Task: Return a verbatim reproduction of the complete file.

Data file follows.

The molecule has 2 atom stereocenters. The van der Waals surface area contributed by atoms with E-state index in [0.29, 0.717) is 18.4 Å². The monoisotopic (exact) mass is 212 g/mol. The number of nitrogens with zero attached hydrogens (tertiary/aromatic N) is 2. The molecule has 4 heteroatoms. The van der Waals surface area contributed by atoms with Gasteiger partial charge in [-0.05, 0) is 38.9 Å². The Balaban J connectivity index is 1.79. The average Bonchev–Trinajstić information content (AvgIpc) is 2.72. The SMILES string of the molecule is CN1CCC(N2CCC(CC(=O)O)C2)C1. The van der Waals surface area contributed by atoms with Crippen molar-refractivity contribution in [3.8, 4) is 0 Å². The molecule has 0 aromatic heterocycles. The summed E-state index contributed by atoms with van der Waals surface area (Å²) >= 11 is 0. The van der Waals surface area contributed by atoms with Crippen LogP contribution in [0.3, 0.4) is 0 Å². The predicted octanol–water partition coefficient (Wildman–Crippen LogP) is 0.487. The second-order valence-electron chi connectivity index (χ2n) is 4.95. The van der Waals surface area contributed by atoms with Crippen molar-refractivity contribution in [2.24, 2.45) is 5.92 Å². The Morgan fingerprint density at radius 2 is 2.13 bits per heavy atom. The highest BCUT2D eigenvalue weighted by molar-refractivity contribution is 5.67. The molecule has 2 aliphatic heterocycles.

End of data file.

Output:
The molecule has 2 atom stereocenters. The van der Waals surface area contributed by atoms with E-state index in [0.29, 0.717) is 18.4 Å². The monoisotopic (exact) mass is 212 g/mol. The number of nitrogens with zero attached hydrogens (tertiary/aromatic N) is 2. The molecule has 4 heteroatoms. The van der Waals surface area contributed by atoms with Gasteiger partial charge in [-0.05, 0) is 38.9 Å². The Balaban J connectivity index is 1.79. The average Bonchev–Trinajstić information content (AvgIpc) is 2.72. The SMILES string of the molecule is CN1CCC(N2CCC(CC(=O)O)C2)C1. The van der Waals surface area contributed by atoms with Crippen molar-refractivity contribution in [3.8, 4) is 0 Å². The molecule has 0 aromatic heterocycles. The summed E-state index contributed by atoms with van der Waals surface area (Å²) >= 11 is 0. The van der Waals surface area contributed by atoms with Crippen LogP contribution in [0.3, 0.4) is 0 Å². The predicted octanol–water partition coefficient (Wildman–Crippen LogP) is 0.487. The second-order valence-electron chi connectivity index (χ2n) is 4.95. The van der Waals surface area contributed by atoms with Crippen molar-refractivity contribution in [2.24, 2.45) is 5.92 Å². The Morgan fingerprint density at radius 2 is 2.13 bits per heavy atom. The highest BCUT2D eigenvalue weighted by molar-refractivity contribution is 5.67. The molecule has 2 aliphatic heterocycles.